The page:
Men’s freestyle was a photo finish, Joel LaFrance of Minneapolis, MN, edged Adam Swank of Duluth, MN by a ski tip. Both had times of 1:58:55.

Women’s freestyle: Marit Sonneskyn of Minneapolis, MN, won in 2:07:28, followed by Elaine Nelson of Duluth, MN, in 2:14:19.

Sponsors for the Lions Club Pre-Birkie were: Hayward Community Credit Union, American Birkebeiner, New Moon Ski and Bike, Riverbrook Bike and Ski, Lynn’s Custom Meats & Catering, Boulder Nordic-Sport, Angler’s Bar and Grill, River’s Edge Business Center, Hidden Bay Graphics, Outdoor Ventures, Coop’s Pizza, Seeley Veterinary Clinic, Apple Awards, L & M Fleet Supply and Peoples Bank.

The coordinator for the Lions Club Pre-Birkie was Stephanie Poplin. She has been the coordinator for the last several years and has certainly done an excellent job of running this event “like a well oiled machine”! Bob Olson was the prior coordinator of this event.

The Sawyer County Record was used as a source for most of the information in this article.

Lions International Celebrates 100 Years Of Service

It all started on June 7, 1917. Melvin Jones convened representatives from 27 businessmen’s clubs at a Chicago hotel. They agreed to unite and vote on a name. The name chosen was: The Association of Lions Clubs. Jones turned the previous businessman’s club model on its head—instead of angling for business, Lions would focus on community service.

Lions Clubs become international by chartering a club in Windsor, Canada. One of its first projects was a swim outing in a river for underprivileged boys.

During the international convention in Cedar Point, Ohio, Helen Keller beseeched Lions to become “Knights of the Blind” in the crusade against darkness. Her eloquent plea provided Lions with their primary mission.

Lion George Bonham painted a cane white with a wide red band to aid the visually impaired after he witnessed a blind man having trouble crossing a street. Clubs vigorously promoted white canes, and by 1956 every state had passed white cane safety laws giving the blind the right-of-way.

Lions headed south and established a club in Nuevo Laredo, Mexico.

Talking books for the blind were created and Lions helped distribute the books and machines.

After a fellow Lion was not able to enroll in the only U.S. school for guide dogs, members of the Detroit Uptown Lions Club started their own leader dog training school.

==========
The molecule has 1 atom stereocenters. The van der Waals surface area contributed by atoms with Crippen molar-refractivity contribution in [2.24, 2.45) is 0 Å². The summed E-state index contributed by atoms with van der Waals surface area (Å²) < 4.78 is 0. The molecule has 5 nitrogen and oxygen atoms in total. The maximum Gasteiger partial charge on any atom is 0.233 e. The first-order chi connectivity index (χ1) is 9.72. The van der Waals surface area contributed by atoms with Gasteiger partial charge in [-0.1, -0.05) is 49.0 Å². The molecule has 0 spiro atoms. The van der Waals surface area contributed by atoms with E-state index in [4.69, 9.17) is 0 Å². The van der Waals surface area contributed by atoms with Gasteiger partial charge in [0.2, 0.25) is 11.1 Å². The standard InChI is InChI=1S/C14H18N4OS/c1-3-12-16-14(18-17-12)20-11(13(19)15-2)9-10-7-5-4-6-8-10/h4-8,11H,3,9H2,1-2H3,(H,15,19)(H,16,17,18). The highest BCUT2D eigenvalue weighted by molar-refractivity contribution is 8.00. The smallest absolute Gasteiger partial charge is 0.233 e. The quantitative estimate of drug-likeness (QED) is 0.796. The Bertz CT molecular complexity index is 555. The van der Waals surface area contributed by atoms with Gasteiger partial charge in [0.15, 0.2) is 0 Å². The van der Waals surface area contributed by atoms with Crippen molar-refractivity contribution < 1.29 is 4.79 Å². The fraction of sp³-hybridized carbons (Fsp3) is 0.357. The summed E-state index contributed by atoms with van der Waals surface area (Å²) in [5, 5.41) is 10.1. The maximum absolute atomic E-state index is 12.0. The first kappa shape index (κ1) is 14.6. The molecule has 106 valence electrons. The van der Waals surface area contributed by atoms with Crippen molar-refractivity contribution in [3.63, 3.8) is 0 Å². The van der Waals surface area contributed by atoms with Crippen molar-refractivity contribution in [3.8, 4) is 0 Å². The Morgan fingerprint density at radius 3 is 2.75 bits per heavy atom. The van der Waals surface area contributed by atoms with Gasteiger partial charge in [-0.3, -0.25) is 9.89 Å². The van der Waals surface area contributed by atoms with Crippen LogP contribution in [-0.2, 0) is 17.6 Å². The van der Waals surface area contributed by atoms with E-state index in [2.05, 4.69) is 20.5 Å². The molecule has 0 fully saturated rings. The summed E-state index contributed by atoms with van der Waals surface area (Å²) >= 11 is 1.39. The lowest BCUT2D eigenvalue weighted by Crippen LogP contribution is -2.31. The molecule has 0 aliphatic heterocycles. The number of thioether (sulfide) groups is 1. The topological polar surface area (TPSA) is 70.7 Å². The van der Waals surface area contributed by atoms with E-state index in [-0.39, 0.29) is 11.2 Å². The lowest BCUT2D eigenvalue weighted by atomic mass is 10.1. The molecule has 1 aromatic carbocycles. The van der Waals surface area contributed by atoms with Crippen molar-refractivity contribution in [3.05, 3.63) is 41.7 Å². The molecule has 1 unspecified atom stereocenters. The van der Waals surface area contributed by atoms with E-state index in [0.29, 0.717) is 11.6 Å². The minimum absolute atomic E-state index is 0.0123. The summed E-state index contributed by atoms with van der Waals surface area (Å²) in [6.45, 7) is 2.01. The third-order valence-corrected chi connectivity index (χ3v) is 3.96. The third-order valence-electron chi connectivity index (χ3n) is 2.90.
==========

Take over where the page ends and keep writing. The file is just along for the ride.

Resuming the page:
The world’s second eye bank, the Buffalo Eye Bank, was founded by the Buffalo Lions Club. Today, most eye banks are Lions-sponsored. Lions assisted in drafting the United Nations Charter, starting a lasting bond with the U.N.

Lions celebrated the association’s 30th anniversary in New York City. Lions Clubs at that point were the world’s largest service club group with 324,690 members in 19 nations.

After an international contest among Lions, an official motto was chosen: “We Serve”. The motto was submitted by Lion D. A. Stevenson of Font Hill, Ontario, Canada. Eleven Lions actually submitted that same motto, but Stevenson’s arrived first.

The first Leo club began in Abington, Pennsylvania, after Bill Graver asks his father, “Why isn’t there a Lions-sponsored service club for young people?”

Melvin Jones, the Lion’s founder and longtime secretary general of the association, died at the age of 82.

The Lions Clubs International Foundation (LCIF) was established.

After decades in downtown Chicago, Lions Clubs International moved to its fourth and final location in Oak Brook, Illinois, 15 miles west of the city of Chicago.

The association amends its bylaws and invites women to become members.

Mother Teresa accepts the Lions Humanitarian Award. She urges Lions to love: “The most terrible poverty is being unloved and having no one to care for you”.

Lions International Peace Poster Contest began. Mustapha El Tawokji from war-torn Beirut, Lebabon, won first prize.

SightFirst was launched to curtail blindness. Fifteen years later, U.S.$182 million had been raised for 758 projects in 89 countries.

LCIF partnered with The Carter Center, led by former U.S President and Lion Jimmy Carter, to curtail river blindness in Africa land Latin America.

Lions charter two clubs in China, the nation’s first voluntary membership group since the 1950s.

After a devastating earthquake and tsunami in South Asia, Lions mobilized more than US$15 million to rebuild homes, schools and orphanges in five nations.